Facebook Freezes Venezuela President’s Page Over COVID-19 Misinformation

0

Nicolas Maduro in January described Carvativir as a “miracle” medication that neutralizes the coronavirus with no side effects, a claim doctors say is not backed by science

Facebook Freezes Venezuela President's Page Over COVID-19 Misinformation

Nicolas Maduro’s account on Instagram, which is owned by Facebook, will not be affected



Caracas:

Facebook has frozen Venezuelan President Nicolas Maduro’s page for violating policies against spreading misinformation about COVID-19 by promoting a remedy he claims, without evidence, can cure the disease, a company spokesman said on Saturday.

Maduro in January described Carvativir, an oral solution derived from thyme, as a “miracle” medication that neutralizes the coronavirus with no side effects, a claim doctors say is not backed by science.

Facebook has taken down a video in which Maduro promotes the medication because it violates a policy against false claims “that something can guarantee prevention from getting COVID-19 or can guarantee recovery from COVID-19.”

“We follow guidance from the WHO (World Health Organization) that says there is currently no medication to cure the virus,” the spokesman told Reuters. “Due to repeated violations of our rules, we are also freezing the page for 30 days, during which it will be read-only.”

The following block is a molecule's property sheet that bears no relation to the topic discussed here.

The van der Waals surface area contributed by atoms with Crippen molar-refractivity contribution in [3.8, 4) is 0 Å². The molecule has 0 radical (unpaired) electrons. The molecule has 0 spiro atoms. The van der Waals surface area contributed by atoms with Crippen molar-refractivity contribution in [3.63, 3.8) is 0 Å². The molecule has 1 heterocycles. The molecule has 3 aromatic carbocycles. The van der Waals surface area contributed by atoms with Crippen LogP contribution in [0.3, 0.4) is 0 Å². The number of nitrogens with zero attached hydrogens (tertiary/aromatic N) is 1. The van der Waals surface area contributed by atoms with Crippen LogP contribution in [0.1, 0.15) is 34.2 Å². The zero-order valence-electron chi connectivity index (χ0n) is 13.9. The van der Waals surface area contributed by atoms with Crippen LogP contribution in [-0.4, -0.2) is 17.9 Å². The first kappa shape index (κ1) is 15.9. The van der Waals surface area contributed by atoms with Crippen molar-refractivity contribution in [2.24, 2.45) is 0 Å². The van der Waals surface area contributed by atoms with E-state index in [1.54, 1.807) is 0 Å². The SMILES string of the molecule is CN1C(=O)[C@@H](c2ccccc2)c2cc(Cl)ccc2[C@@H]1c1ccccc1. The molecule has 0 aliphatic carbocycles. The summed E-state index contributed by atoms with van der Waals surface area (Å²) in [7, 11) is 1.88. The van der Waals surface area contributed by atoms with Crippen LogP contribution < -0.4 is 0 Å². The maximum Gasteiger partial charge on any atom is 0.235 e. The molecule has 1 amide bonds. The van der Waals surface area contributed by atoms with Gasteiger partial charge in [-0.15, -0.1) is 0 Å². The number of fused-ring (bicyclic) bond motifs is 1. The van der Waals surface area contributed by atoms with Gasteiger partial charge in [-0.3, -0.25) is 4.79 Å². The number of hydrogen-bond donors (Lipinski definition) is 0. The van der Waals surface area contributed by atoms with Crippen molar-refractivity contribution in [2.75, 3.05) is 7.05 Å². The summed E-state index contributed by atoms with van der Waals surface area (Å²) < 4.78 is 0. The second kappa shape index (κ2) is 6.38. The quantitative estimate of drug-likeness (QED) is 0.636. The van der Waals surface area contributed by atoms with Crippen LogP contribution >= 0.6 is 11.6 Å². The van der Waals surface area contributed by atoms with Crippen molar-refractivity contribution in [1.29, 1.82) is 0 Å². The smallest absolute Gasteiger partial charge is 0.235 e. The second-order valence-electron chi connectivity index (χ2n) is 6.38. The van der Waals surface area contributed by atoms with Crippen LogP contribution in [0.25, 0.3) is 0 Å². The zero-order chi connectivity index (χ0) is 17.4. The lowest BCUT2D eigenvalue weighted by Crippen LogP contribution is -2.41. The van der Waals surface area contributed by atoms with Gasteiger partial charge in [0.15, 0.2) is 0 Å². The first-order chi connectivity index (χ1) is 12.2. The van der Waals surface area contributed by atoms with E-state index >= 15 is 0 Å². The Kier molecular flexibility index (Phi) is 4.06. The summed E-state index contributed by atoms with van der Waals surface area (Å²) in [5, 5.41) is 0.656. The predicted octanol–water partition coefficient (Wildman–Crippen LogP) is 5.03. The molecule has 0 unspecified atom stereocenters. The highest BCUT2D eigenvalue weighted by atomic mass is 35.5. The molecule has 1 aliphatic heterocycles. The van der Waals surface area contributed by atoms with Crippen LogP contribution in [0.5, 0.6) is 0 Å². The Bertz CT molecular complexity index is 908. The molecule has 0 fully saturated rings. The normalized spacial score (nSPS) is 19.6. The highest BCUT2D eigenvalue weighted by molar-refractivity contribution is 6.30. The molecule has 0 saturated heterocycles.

Maduro in the video says Carvativir, which he calls “miracle drops” of 19th century Venezuelan doctor Jose Gregorio Hernandez who has been beatified by the Roman Catholic Church, can be used preventively and therapeutically against the coronavirus.

The administrators of the page were notified of the policy violation, the Facebook spokesman said.

Maduro’s account on photo-sharing social media platform Instagram, which is owned by Facebook, will not be affected.

Venezuela’s Information Ministry did not immediately reply to a request for comment.

Maduro in February said Facebook “censored” videos in which he showed Carvativir. He has in the past said he and his allies have been treated unfairly by social media companies, including what he calls arbitrary suspension of accounts.

Maduro frequently uses social media including both Facebook and Twitter, and has at times broadcast speeches over Facebook Live.

Venezuela’s official figures as of Friday showed 154,905 cases of coronavirus and 1,543 deaths, though opposition critics say the actual figure is likely higher due to limited testing.

(Except for the headline, this story has not been edited by our staff and is published from a syndicated feed.)

LEAVE A REPLY

Please enter your comment!
Please enter your name here

All the data shown above will be stored by www.rajpostexam.com on https://www.rajpostexam.com/. At any point of time, you can contact us and select the data you wish to anonymise or delete so it cannot be linked to your email address any longer. When your data is anonymised or deleted, you will receive an email confirmation. We also use cookies and/or similar technologies to analyse customer behaviour, administer the website, track users' movements, and to collect information about users. This is done in order to personalise and enhance your experience with us. Click here to read our Cookie Policy.